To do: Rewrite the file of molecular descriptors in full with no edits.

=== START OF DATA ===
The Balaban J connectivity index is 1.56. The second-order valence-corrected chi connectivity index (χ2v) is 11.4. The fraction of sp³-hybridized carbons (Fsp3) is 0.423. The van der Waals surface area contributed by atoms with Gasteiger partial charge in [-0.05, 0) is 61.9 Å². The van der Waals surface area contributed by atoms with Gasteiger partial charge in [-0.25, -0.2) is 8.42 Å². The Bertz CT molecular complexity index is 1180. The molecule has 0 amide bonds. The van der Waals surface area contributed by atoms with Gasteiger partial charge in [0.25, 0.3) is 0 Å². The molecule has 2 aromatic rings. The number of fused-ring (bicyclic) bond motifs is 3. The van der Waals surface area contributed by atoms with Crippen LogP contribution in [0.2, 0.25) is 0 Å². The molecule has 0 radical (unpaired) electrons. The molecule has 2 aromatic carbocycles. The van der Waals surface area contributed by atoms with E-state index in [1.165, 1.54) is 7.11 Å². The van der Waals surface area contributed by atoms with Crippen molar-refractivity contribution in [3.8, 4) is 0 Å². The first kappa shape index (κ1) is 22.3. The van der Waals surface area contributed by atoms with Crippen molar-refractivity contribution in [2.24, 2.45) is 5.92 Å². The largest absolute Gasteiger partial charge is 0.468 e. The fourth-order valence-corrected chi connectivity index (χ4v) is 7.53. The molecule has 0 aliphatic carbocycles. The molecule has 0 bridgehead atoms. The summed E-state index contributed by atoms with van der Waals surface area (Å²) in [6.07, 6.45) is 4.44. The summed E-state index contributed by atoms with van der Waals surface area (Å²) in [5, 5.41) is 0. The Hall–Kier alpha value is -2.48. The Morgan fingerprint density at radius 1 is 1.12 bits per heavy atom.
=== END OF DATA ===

The Balaban J connectivity index is 1.56. The second-order valence-corrected chi connectivity index (χ2v) is 11.4. The fraction of sp³-hybridized carbons (Fsp3) is 0.423. The van der Waals surface area contributed by atoms with Gasteiger partial charge in [-0.05, 0) is 61.9 Å². The van der Waals surface area contributed by atoms with Gasteiger partial charge in [-0.25, -0.2) is 8.42 Å². The Bertz CT molecular complexity index is 1180. The molecule has 0 amide bonds. The van der Waals surface area contributed by atoms with Gasteiger partial charge in [0.25, 0.3) is 0 Å². The molecule has 2 aromatic rings. The number of fused-ring (bicyclic) bond motifs is 3. The van der Waals surface area contributed by atoms with Crippen LogP contribution in [0.2, 0.25) is 0 Å². The molecule has 0 radical (unpaired) electrons. The molecule has 2 aromatic carbocycles. The van der Waals surface area contributed by atoms with E-state index in [1.165, 1.54) is 7.11 Å². The van der Waals surface area contributed by atoms with Crippen molar-refractivity contribution in [3.8, 4) is 0 Å². The first kappa shape index (κ1) is 22.3. The van der Waals surface area contributed by atoms with Crippen molar-refractivity contribution in [2.24, 2.45) is 5.92 Å². The largest absolute Gasteiger partial charge is 0.468 e. The fourth-order valence-corrected chi connectivity index (χ4v) is 7.53. The molecule has 0 aliphatic carbocycles. The molecule has 0 bridgehead atoms. The summed E-state index contributed by atoms with van der Waals surface area (Å²) in [6.07, 6.45) is 4.44. The summed E-state index contributed by atoms with van der Waals surface area (Å²) in [5, 5.41) is 0. The Hall–Kier alpha value is -2.48. The Morgan fingerprint density at radius 1 is 1.12 bits per heavy atom.